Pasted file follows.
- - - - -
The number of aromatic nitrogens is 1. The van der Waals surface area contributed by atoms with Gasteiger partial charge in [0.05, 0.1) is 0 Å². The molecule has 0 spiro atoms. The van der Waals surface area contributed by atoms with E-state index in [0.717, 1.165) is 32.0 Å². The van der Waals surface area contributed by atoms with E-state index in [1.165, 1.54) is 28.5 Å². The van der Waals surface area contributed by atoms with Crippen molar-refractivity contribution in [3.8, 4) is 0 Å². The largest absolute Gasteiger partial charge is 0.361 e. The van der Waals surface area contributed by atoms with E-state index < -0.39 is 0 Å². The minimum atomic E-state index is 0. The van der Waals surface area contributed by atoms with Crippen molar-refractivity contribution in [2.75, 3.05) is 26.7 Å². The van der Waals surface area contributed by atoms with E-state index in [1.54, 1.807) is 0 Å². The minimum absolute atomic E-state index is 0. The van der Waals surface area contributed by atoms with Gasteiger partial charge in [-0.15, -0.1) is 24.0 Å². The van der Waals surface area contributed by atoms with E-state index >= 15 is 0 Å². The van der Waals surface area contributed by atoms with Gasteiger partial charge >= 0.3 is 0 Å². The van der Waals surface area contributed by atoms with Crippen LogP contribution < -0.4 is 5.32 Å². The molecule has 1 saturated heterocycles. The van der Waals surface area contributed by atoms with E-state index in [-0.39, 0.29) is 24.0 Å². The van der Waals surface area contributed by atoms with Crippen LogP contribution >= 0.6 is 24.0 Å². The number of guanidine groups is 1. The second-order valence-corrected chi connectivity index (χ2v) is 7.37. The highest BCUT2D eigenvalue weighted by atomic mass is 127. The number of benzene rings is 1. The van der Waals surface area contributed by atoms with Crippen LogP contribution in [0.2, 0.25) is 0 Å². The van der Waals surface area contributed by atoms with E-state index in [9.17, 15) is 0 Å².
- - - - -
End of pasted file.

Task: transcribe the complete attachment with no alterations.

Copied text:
The number of aromatic nitrogens is 1. The van der Waals surface area contributed by atoms with Gasteiger partial charge in [0.05, 0.1) is 0 Å². The molecule has 0 spiro atoms. The van der Waals surface area contributed by atoms with E-state index in [0.717, 1.165) is 32.0 Å². The van der Waals surface area contributed by atoms with E-state index in [1.165, 1.54) is 28.5 Å². The van der Waals surface area contributed by atoms with Crippen molar-refractivity contribution in [3.8, 4) is 0 Å². The largest absolute Gasteiger partial charge is 0.361 e. The van der Waals surface area contributed by atoms with E-state index < -0.39 is 0 Å². The minimum atomic E-state index is 0. The van der Waals surface area contributed by atoms with Crippen molar-refractivity contribution in [2.75, 3.05) is 26.7 Å². The van der Waals surface area contributed by atoms with E-state index in [1.54, 1.807) is 0 Å². The minimum absolute atomic E-state index is 0. The van der Waals surface area contributed by atoms with Gasteiger partial charge in [-0.15, -0.1) is 24.0 Å². The van der Waals surface area contributed by atoms with E-state index >= 15 is 0 Å². The van der Waals surface area contributed by atoms with Gasteiger partial charge >= 0.3 is 0 Å². The van der Waals surface area contributed by atoms with Crippen LogP contribution < -0.4 is 5.32 Å². The molecule has 1 saturated heterocycles. The van der Waals surface area contributed by atoms with E-state index in [-0.39, 0.29) is 24.0 Å². The van der Waals surface area contributed by atoms with Crippen LogP contribution >= 0.6 is 24.0 Å². The number of guanidine groups is 1. The second-order valence-corrected chi connectivity index (χ2v) is 7.37. The highest BCUT2D eigenvalue weighted by atomic mass is 127. The number of benzene rings is 1. The van der Waals surface area contributed by atoms with Crippen LogP contribution in [0.2, 0.25) is 0 Å². The van der Waals surface area contributed by atoms with E-state index in [9.17, 15) is 0 Å².